Trojan Batteries
Frequently Asked Questions   I would happily use all Trojan batteries because they were reliable.  I like companies with great products, and dedicated efforts to REALLY support their customers. David Morton Boat Owner, Australia
Trojan Products perform like no other deep-cycle battery

What gives Trojan batteries their superior level of quality?

Our Maxguard Advanced Design Separator, Alpha Plus paste formulation, and performance engineering work together to make Trojan the best deep-cycle batteries available. Our exclusive Maxguard Separator is a design that delivers superior electrolyte distribution, lower water usage and reduced positive shedding. So our deep-cycle batteries last significantly longer. Our proprietary Alpha Plus formulation, the paste that powers Trojan, is second to none, and is the key ingredient to long battery life. Trojan Floor Machine and Aerial Lift batteries feature our new Polyon case - it's lighter, sturdier, and safer. Its new trestle design delivers added strength and stability. Under normal service conditions, the specially formulated polyfoam material won't split or crack like rubber. And it also comes with handles so it's easier to get a grip on.

Does Trojan offer gel or AGM battery?

Trojan offers both types. The Trojan Supergel Cycling Series product is a gel battery and the Trojan AGM Series product is an absorbed glass mat battery.

Does Trojan ship their batteries filled with electrolyte?

Within the continental United States, Trojan batteries are shipped filled with electrolyte and fully charged. International export shipments usually require the batteries to be moist-dry processed to minimize the battery weight and the potential for spillage during transit. Once a moist-dry battery is filled with electrolyte and properly activated, its performance and life will be the same as that of a regular battery. A moist-dry battery must be activated within six (6) months of delivery.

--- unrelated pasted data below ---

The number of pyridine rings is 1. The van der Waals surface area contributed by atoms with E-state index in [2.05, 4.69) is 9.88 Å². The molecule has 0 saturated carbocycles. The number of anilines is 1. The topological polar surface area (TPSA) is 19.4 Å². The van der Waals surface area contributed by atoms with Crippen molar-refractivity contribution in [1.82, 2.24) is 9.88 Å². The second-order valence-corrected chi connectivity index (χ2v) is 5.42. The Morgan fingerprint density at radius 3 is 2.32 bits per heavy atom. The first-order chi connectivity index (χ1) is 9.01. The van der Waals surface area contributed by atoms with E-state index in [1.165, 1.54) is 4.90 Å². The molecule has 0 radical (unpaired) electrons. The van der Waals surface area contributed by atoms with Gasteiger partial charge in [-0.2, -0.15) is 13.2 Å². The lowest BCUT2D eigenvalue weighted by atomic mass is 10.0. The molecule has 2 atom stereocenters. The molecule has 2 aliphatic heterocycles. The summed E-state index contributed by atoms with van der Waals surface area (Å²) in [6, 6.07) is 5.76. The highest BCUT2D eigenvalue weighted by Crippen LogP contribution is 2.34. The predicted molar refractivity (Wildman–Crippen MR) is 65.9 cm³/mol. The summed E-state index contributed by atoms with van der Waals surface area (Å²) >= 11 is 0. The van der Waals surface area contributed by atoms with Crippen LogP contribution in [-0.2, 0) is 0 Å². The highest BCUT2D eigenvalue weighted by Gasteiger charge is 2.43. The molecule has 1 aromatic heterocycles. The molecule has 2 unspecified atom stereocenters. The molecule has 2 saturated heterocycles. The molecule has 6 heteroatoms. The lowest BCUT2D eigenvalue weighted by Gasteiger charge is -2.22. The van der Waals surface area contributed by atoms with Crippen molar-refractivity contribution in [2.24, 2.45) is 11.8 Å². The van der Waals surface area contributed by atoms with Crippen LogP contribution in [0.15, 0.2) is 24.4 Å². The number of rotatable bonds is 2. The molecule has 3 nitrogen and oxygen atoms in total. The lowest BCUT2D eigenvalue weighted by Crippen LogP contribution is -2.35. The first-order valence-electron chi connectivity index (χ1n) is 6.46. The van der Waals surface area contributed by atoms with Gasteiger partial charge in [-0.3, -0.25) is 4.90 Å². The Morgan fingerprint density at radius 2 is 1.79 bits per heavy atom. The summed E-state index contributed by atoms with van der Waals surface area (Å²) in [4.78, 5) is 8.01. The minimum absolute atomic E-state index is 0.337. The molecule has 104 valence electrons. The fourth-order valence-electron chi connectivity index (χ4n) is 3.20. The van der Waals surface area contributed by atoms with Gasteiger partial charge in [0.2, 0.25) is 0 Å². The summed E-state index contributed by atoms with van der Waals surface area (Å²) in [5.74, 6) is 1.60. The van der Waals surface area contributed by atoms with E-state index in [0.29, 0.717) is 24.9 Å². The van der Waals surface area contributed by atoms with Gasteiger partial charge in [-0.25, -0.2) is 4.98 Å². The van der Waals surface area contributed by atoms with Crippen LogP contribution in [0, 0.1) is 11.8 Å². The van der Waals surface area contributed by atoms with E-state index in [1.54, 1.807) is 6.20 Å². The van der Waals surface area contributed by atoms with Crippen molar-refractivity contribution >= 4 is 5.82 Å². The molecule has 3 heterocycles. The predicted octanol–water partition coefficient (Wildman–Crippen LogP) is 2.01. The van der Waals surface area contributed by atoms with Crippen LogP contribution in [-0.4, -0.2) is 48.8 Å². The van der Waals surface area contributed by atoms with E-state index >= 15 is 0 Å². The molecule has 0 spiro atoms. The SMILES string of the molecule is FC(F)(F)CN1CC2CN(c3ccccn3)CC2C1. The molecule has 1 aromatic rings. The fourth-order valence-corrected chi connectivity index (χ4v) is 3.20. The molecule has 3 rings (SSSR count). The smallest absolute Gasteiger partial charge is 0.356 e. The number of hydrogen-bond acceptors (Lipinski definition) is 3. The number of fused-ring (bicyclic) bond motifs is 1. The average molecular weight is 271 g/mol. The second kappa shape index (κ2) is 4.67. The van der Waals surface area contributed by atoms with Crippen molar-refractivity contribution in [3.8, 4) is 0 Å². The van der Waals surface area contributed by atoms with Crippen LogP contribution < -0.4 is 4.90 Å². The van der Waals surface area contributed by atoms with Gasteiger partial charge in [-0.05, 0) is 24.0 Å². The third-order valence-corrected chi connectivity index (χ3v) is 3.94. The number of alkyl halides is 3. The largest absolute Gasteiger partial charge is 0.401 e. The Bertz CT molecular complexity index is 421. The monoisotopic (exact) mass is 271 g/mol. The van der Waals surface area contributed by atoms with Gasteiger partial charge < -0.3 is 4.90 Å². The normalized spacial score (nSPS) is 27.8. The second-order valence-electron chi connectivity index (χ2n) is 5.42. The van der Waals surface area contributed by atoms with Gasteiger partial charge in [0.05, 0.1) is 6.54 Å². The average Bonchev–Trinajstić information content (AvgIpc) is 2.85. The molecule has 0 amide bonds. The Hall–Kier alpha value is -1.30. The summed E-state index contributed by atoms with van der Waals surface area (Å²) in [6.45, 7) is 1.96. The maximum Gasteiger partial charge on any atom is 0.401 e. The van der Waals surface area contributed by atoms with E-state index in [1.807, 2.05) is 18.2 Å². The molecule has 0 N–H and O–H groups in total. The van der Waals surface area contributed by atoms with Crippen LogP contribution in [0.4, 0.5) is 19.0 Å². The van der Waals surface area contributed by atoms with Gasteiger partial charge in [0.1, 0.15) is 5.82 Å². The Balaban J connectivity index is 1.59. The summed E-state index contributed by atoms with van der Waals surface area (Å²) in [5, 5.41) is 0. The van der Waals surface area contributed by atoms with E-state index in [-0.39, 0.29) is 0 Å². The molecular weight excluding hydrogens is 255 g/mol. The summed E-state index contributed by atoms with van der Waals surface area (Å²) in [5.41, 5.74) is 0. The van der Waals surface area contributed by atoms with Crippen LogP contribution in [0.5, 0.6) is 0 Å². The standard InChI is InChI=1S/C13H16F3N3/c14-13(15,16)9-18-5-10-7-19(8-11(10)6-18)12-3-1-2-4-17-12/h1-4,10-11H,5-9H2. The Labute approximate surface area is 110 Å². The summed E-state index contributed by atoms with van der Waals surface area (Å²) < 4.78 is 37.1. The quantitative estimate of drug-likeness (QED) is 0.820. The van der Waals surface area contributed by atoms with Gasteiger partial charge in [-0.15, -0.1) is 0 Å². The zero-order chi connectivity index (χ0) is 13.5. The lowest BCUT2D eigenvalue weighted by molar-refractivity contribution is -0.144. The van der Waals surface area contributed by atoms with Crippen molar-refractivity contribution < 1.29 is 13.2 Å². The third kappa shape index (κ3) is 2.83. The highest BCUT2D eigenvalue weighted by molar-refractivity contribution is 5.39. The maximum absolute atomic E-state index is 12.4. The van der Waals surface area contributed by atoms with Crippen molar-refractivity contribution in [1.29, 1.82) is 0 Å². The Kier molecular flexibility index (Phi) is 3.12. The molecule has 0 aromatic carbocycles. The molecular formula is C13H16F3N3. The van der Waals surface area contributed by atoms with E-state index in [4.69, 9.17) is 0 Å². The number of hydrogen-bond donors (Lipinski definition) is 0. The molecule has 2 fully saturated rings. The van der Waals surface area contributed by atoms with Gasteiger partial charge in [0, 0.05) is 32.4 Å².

What are some common myths associated with batteries?

Half of a non-buffered aspirin in each cell and then a fast charge breaks up sulfation and extends battery life- Aspirin forms ascetic acid which attacks the positive grid and active material.

Storing a battery on concrete will discharge it quicker- Long ago, when battery cases were made out of natural rubber, this was true. Now, however, battery cases are made of polypropylene or other modern materials that allow a battery to be stored anywhere. A battery's rate of discharge is affected by its construction, its age, and the ambient temperature. The main issue with storing on concrete is that if the battery leaks, the concrete will be damaged.

Why do manufacturers use different alloys in their batteries (lead-calcium, lead-antimony, lead-selenium, etc.)?
The composition of the plate grid alloy can have a major effect on operating characteristics, such as behavior on float charging and cycle life. Older lead-antimony designs have good cycling capability but require frequent water additions, particularly towards the end of life, due to antimony migration between the plates. Cells with lead-calcium alloys require far less watering, but tend to have a poor cycle life. Lead-selenium alloys are actually low-antimony types with the addition of selenium as a hardening agent. Such alloys promote good cycling capability, while maintaining a constant and fairly low level of water consumption. Many variants on these alloy types are commercially available.

How do you read the date codes on the batteries?
Positive Terminal- Manufacturing Date. This code indicates the actual date when mechanical assembly of the battery was completed. At this point, electrolyte has not been added to the battery and formation charging has not taken place. LETTER stands for the month and could be anything from A to L (A=January, B=February, C=March, and so on),; NUMBER stands for the date.
Negative Terminal- Shipping Date. This code indicates the month and year when the battery was shipped out of our factory. LETTER stands for the month (see below); NUMBER is the last digit of the year.

Example: A battery with "I26" stamped on the positive terminal and "J2" on the negative. "I26" means that the battery was assembled, without electrolyte, on September 26th. "J2" means that it was shipped from our factory around October of 2002.

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